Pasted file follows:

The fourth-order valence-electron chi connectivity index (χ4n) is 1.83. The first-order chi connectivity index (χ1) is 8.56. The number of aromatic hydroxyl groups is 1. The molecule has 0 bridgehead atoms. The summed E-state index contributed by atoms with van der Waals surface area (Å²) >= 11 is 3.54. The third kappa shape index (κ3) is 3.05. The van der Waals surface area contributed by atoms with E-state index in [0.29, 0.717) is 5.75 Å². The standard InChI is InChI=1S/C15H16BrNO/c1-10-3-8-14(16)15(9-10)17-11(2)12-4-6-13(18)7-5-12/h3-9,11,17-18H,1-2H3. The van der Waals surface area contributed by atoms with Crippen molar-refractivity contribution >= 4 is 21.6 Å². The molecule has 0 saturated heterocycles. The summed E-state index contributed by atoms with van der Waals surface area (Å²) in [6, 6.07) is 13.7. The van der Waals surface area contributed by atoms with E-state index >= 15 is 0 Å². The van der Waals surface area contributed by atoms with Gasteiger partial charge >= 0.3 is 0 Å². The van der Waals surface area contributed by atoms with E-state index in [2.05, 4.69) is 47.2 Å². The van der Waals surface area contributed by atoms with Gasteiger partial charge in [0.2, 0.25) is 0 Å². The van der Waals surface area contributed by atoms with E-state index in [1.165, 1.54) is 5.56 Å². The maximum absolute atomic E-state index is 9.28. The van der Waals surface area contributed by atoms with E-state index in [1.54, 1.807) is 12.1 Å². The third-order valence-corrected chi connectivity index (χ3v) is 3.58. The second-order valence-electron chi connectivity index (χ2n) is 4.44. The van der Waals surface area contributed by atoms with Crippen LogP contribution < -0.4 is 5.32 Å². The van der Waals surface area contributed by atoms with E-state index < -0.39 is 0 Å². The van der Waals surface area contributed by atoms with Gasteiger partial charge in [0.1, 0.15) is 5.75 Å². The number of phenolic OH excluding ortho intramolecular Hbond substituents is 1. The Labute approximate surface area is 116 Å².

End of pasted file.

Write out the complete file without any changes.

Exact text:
The fourth-order valence-electron chi connectivity index (χ4n) is 1.83. The first-order chi connectivity index (χ1) is 8.56. The number of aromatic hydroxyl groups is 1. The molecule has 0 bridgehead atoms. The summed E-state index contributed by atoms with van der Waals surface area (Å²) >= 11 is 3.54. The third kappa shape index (κ3) is 3.05. The van der Waals surface area contributed by atoms with E-state index in [0.29, 0.717) is 5.75 Å². The standard InChI is InChI=1S/C15H16BrNO/c1-10-3-8-14(16)15(9-10)17-11(2)12-4-6-13(18)7-5-12/h3-9,11,17-18H,1-2H3. The van der Waals surface area contributed by atoms with Crippen molar-refractivity contribution >= 4 is 21.6 Å². The molecule has 0 saturated heterocycles. The summed E-state index contributed by atoms with van der Waals surface area (Å²) in [6, 6.07) is 13.7. The van der Waals surface area contributed by atoms with E-state index >= 15 is 0 Å². The van der Waals surface area contributed by atoms with Gasteiger partial charge >= 0.3 is 0 Å². The van der Waals surface area contributed by atoms with E-state index in [2.05, 4.69) is 47.2 Å². The van der Waals surface area contributed by atoms with Gasteiger partial charge in [0.2, 0.25) is 0 Å². The van der Waals surface area contributed by atoms with E-state index in [1.165, 1.54) is 5.56 Å². The maximum absolute atomic E-state index is 9.28. The van der Waals surface area contributed by atoms with E-state index in [1.54, 1.807) is 12.1 Å². The third-order valence-corrected chi connectivity index (χ3v) is 3.58. The second-order valence-electron chi connectivity index (χ2n) is 4.44. The van der Waals surface area contributed by atoms with Crippen LogP contribution < -0.4 is 5.32 Å². The van der Waals surface area contributed by atoms with E-state index < -0.39 is 0 Å². The van der Waals surface area contributed by atoms with Gasteiger partial charge in [0.1, 0.15) is 5.75 Å². The number of phenolic OH excluding ortho intramolecular Hbond substituents is 1. The Labute approximate surface area is 116 Å².